Elsewhere on the site I’ve spoken of bookies who offer Faller Insurance. This is where you can get your stake back as a free bet if your horse falls or unseats its rider during a race. That particular offer is traditionally available in the National Hunt jump season, and is replaced by an offer that allows you to get your money back if your horse is beaten by a head or a length in the flat season.
But what does this entail, exactly? And what is a head? What is a length? Is one better than the other? Here I’ll have a little look at this type of offer and explore whether it’s worth taking a bookmaker up on it.
Best Beaten by a Head/Length/Neck Offers
What Classes A Head Or Length?
The British Horse Racing Authority explains that distances are calculated different depending on several factors. The time that elapses between each horse crossing the finishing line is noted along with a Lengths Per Second Scale, or Lps. This changes depending on whether you’re talking about flat or jump racing. The type of surface is also taken into account, as is the going on the day.
Thankfully bookmakers simplify this by having a set rule for figuring out what distance your horse was beaten by. Speaking very simplistically a length is literally the length of the horse from its nose to its tail and a head is the length of its head. Most bookies say that the Course Steward’s decision as published by the likes of the Press Association is final.
A nose is considered to be 0.05 of a length; a short head is 0.1 of a length; a head is 0.2 of a length; a neck is 0.3 of a length; half a length is, as the name suggests, 0.5 of a length and a three-quarters of a length follows the same rule and is .075 of a length.
If your take up the offer that sees your money given back if your horse loses by a length then this typically means that if your horse finishes second and is within a length or less distance from the winner you’ll get your stake returned to you. Likewise if it’s a head then you’ll get your refund if your horse loses by a head, a short head or a nose.
It goes without saying that giving you your stake back on bets where you lose by a length is more generous than offers where you get it back for losing by a head. You’ve got the best part of the full length of a horse on your side, there. Of course horse races can often be quite close, so I certainly wouldn’t recommend that you dismiss the latter offer out of hand.
Key Offer Features
One of the first things you’ll want to know is whether you get your money back as cash, bonus funds or as a free bet. Being honest it’s far more common to get it back as a free bet token, so if you see a bookie offering it back as real money then I’d get straight onto that.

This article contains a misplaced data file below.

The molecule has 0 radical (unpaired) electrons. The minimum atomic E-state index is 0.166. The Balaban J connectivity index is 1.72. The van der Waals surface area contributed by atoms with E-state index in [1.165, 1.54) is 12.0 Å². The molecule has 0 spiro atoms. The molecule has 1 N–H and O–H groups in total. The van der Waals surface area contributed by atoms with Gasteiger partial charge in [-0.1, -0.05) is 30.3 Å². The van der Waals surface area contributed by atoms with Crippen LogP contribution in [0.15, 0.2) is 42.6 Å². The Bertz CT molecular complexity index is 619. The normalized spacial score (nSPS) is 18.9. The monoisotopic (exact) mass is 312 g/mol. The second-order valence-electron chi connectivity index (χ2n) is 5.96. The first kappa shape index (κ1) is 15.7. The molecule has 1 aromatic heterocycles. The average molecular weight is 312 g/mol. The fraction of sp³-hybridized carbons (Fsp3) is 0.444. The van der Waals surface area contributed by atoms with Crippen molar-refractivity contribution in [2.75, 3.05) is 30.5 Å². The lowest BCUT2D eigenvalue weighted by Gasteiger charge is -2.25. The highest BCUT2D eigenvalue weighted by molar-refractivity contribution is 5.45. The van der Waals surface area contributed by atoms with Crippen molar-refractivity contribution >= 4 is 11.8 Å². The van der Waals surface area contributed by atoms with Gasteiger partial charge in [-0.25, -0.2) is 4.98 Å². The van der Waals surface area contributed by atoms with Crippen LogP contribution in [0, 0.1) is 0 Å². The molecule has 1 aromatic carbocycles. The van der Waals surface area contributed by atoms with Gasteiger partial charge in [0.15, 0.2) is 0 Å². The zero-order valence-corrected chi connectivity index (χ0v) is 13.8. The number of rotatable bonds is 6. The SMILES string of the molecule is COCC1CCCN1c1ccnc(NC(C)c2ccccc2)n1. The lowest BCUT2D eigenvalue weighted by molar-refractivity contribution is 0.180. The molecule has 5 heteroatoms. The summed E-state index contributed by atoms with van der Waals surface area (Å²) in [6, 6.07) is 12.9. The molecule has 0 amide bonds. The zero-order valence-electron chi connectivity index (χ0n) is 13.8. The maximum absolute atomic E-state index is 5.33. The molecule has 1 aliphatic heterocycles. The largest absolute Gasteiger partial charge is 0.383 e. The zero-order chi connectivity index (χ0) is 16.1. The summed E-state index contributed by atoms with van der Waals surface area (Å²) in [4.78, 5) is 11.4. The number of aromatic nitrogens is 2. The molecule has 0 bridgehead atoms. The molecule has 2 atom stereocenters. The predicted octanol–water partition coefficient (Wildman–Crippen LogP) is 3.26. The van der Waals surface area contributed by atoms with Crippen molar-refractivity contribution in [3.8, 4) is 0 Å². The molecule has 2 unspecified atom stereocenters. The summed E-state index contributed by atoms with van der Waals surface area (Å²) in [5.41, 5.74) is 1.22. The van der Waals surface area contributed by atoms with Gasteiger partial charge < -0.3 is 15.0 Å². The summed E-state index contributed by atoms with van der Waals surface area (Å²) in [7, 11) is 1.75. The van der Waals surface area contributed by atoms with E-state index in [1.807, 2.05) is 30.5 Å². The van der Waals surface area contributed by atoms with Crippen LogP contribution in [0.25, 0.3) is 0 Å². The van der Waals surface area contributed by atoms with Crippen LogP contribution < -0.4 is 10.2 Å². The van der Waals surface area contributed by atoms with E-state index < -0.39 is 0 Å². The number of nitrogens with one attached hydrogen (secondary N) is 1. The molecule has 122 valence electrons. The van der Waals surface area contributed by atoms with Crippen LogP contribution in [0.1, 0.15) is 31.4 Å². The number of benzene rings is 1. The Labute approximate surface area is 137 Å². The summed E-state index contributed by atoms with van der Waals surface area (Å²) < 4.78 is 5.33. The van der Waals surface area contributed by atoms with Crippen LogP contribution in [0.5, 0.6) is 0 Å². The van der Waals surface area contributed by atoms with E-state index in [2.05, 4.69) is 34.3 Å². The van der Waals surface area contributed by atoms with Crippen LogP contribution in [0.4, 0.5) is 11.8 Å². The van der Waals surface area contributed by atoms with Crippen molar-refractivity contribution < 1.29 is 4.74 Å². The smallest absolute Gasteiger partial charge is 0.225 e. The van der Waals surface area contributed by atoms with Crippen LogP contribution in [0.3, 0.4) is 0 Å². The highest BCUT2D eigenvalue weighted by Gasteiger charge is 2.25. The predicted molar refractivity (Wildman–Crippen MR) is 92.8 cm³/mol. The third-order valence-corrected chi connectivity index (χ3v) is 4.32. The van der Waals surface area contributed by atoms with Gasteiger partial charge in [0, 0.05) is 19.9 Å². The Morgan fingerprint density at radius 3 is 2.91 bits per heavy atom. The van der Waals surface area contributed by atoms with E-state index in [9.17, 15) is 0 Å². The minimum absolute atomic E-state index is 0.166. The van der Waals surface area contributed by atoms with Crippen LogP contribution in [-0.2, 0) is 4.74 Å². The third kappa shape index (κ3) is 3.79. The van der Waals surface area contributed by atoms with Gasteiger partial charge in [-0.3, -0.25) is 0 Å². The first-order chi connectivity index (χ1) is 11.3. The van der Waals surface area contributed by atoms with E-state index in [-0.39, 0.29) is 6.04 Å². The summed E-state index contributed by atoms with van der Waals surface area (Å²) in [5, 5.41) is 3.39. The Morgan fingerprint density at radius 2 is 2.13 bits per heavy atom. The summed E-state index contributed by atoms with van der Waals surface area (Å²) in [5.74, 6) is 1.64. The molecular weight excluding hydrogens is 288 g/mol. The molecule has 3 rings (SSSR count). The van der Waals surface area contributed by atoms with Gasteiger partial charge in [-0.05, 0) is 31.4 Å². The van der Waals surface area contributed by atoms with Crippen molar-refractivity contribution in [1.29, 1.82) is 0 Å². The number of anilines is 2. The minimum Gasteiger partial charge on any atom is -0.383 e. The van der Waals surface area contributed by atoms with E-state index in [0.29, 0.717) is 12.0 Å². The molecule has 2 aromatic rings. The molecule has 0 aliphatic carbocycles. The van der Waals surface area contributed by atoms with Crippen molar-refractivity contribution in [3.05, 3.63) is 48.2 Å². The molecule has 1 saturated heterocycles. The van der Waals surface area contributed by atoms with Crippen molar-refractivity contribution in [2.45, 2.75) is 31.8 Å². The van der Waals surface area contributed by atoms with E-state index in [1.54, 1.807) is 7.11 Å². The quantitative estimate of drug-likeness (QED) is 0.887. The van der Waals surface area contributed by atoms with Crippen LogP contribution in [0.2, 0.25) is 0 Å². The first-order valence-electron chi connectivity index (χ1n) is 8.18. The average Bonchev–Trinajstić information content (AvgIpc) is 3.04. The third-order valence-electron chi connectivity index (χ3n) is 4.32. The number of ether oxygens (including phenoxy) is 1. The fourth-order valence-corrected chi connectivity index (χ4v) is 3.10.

There will often be maximum stakes available with this deal. That doesn’t mean that you’re not allowed to bet more than, say, £25, but that if you bet £50 and your bet loses then you’ll only get £25 back as a free bet. The rest of your money will be taken by the bookie for a job well done.
Dead heats aren’t all that common in horse racing any more, especially with the technology available to the Course Stewards to look at what’s going on. Interestingly, though, if there is a dead heat for first place between two horses then the money back offer normally doesn’t apply as both horses will be paid out as winners and the next horse will effectively have come third. On the flip side bookies will normally refund on both horses if there’s a dead heat for second place.
The money back offer is normally applied to selected UK & Irish horse races, so keep your eyes peeled to see which bookies are covering which races. They may not all cover the same meetings so you might be able to place bets with different bookmakers for the different races that you want to bet on.
This deal normally applies to Win bets or the Win part of Each Way bets. Say you bet £2.50 EW on a race, for example, and your horse loses by half a length. Well you’ll have bet £5 in total but you’ll only get £2.50 back as a free bet if you took a bookie up on a ‘Money Back If Beaten By A Length’ type offer.
How The Free Bet Works
In the majority of cases your stake money will be returned to you as a free bet. When this happens there are normally some rules and Ts & Cs that you’ll have to be aware of. I can’t give you a definitive list of things that you’ll have to do but normally there are a few givens.
The free bet token often has a time limit on it that means you need to use it before it expires, for example. You might also find that you can only use it on bets with certain odds. Some bookies may specify that you need to use it on a horse racing bet, whilst others will let you use it on any event in their sportsbook.
If your stake is returned to you as bonus funds then you may need to roll the free bet over a number of times before you can withdraw it. Say you’ve received a £10 stake back as a free bet and need to roll it over fives times before you can withdraw it, that means you’ll need to wager £50.
Is The Offer Good Value?
The reality is that races can often finish quite close. You’re talking about finely tuned horses that are handicapped or aided in order to make it a fair race, so it’s not hugely uncommon for the result to be tight. With that in mind there’s little wrong with giving yourself some additional insurance so as to make the disappointment slightly less if you just miss out.
What I would say, and this is purely my opinion so someone might tell you different, if you tend to place Each Way bets I’m not sure it’s all that useful. After all you’ll be getting some winnings regardless. If you often go for straight Win bets then it can be very helpful indeed.